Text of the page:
GPHS Moorings Newsletters - page 145

From the Archives
Archives Reveal Fascinating Trivia
Weird Weather Not
Unusual in Grosse
Pointe’s History
The archives at the Grosse Pointe Historical Society are
filled with intriguing information about our community.
Below is an excerpt from the “Guide to Grosse Pointe,”
written in the 1930s, that details the some unusual
weather the Pointes had in the 18th and 19th centuries.
We invite you to visit our Web site,
You never know what you’ll discover!
Climatic Idiosyncrasies and Phenomens
Stories have been told about the great rivalry which once
existed between the east and the west wind. How the east
wind, being victorious prevailed for seven years until the
waters of the rivers and lakes had risen to such a height as
to threaten inundation to the lodger and corn fields of the
tribes living on the banks, when the Great Spirit seeing
the misery of his children and listening to their petitions,
recalled the west wind which reigned for seven years, thus
forcing back the waters into their original channel. Many
today notice the fact relative to the waters of the Detroit
River and Lake St. Clair and we find a memorandum of it
in the journal of Capt. Morris, of her majesty’s Eighteenth
Infantry, who visited Detroit in 1764. That the waters of
these lakes rise for seven years and fall for seven years; in
fact there is a seven years tide. Considerable doubt still
exists as to the cause of the periodic rise and fall. The
floating ice from Lake Huron one spring so blocked up the
channel of the Ste. Claire River that Lake St. Claire and
the Detroit River was almost drained. The water had
receded from the shore of Grosse Pointe nearly four miles
from the shore. The surf had raised several sand ridges. A
similar freak of nature occurred in 1818. In winter the ice
seems to have some effect.
The winter of 1779-80 was the most severe on record.
Horses and cattle died from exposure to the cold and in
the spring hundreds of them were found dead in the
woods. On May 16th, 1780, Colonel DePeyster wrote
Colonel Bolton at Niagra saying; “After the most severe
winter ever remembered, this is the earliest we think pru-
dent to venture a vessel on the lake.” In the spring and
summer of 1788 the rains, the most violent ever known,
washed away the embankment. Early in 1784 an extraor-
dinary frost set in, extending all over this region. The old-
est resident could not remember any such snow as that of
the succeeding winter; in some places it was five or six
feet deep and caused great distress. As late as March 6th,
the snow was four feet deep. In Lake St. Clair, a mile from
the shore, the ice was three feet thick and it did not disap-
pear until May.
The winter of 1811-12 brought an earthquake in place of
storms. Its first manifestations occurred on December
16th, 1811, up to December 21st, shocks were of daily
occurrence, and they were felt at intervals until late in
February. They were especially notibable in the vicinity of
Detroit on January 22 and 23, on the 24th, at seven p.m.
and also on February 7th, 1812.
In 1816, ice formed every month in the year. From the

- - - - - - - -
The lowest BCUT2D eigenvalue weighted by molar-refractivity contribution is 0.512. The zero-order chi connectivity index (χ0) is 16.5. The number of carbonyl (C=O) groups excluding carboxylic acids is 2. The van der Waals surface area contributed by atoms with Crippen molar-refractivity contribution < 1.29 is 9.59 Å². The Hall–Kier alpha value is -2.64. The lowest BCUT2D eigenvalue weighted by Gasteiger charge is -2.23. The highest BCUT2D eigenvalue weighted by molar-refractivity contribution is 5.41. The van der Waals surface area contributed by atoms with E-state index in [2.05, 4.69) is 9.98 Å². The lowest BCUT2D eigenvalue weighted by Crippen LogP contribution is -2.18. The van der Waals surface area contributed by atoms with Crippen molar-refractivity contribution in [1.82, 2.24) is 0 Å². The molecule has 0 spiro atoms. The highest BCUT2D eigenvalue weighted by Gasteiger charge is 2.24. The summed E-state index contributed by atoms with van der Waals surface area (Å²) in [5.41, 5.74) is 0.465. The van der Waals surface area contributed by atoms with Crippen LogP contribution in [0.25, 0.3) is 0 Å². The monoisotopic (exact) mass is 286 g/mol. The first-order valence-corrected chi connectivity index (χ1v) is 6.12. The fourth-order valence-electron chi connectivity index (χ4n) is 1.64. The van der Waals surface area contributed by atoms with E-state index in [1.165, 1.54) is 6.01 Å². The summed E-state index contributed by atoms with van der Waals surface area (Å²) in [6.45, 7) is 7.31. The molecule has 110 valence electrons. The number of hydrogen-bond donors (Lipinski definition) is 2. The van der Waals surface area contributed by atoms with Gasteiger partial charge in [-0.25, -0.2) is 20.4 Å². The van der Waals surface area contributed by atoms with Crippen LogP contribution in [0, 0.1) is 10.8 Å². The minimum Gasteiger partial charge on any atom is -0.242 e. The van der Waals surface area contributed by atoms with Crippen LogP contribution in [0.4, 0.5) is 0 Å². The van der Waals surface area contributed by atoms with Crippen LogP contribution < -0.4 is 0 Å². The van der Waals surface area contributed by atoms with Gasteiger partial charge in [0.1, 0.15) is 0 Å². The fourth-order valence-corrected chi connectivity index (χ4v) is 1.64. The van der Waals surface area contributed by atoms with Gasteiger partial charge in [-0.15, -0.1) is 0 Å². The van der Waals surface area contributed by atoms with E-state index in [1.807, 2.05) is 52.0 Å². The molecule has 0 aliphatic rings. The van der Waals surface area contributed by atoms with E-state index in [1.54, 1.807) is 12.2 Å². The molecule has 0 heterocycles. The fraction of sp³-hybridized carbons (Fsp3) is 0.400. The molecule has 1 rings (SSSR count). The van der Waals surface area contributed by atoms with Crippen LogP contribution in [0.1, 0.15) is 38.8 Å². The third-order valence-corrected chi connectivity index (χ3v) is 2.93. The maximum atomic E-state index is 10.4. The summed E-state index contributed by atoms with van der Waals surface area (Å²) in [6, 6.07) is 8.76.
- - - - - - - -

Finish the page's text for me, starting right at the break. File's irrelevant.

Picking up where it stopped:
14th, to the 20th, of April 1821, eight inches of snow fell.
The winter of 1823 was very mild. Flowers blossomed in
the winter out of doors. On May 1st, 1824, there was a
foot of snow on the ground. In 1826 the winter was so
mild that grass is said to have grown a foot in January.
The rise of St. Clair River and Lake St. Clair occurred in
1827. Many farm houses and two church building were
carried off by the flood, while many tracts of shore lands
were submerged.
Perhaps the best remembered and most extraordinary
phenomenon was that which the people of the country
witnessed in 1835. On Christmas Day of that year, an
exceptionally heavy fall of snow covered the ground,
which was followed on the 26th by a mist. The rain ceased
suddenly, the clouds lowered, grew dark, and assumed
such appearances as would lead the spectator to conclude
that this globe was about to collapse. The storm king at
length broke loose, swooped down from the northwest in
black night, uprooting trees, sweeping everything in his
track, and bringing with him such a current of icy air, that
man and beast not then in shelter, were frozen to death.
This storm was so sudden as it was phenomenal. It is well
remembered by the old settlers and forms for them a
mark on the page of time.
It has been said that in 1837, a meteorite fell in Grosse
Pointe and buried itself on the property of J.B. Marsack,
known as private claim No. 239. No official record of veri-
fication has been located. It has also been said that a
meteorite fell on the property of Mrs. Chauvin in the early
fall of 1901, and was visible until 1910. It resembled a
huge piece of dark granite, estimated to weigh one ton or
more; and that the meteorite could be seen on a bright
sun shiny day also could be felt by prodding with a pole a
dozen feet below the surface.
The spot described is now the home of Fred C. Burden,
17020 East Jefferson Avenue between Notre Dame and St.
Clair Roads, City of Grosse Pte. Mr. Burden’s greenhouse
in rear of his home now covers the spot where the mete-
orite is reported to have fallen. No official record of this
meteorite has been found.
The meteor which was seen on November 1st, 1857, was
passing south ward proved to be a most eventful one. Its
journey was accompanied by a sharp rumbling sound like
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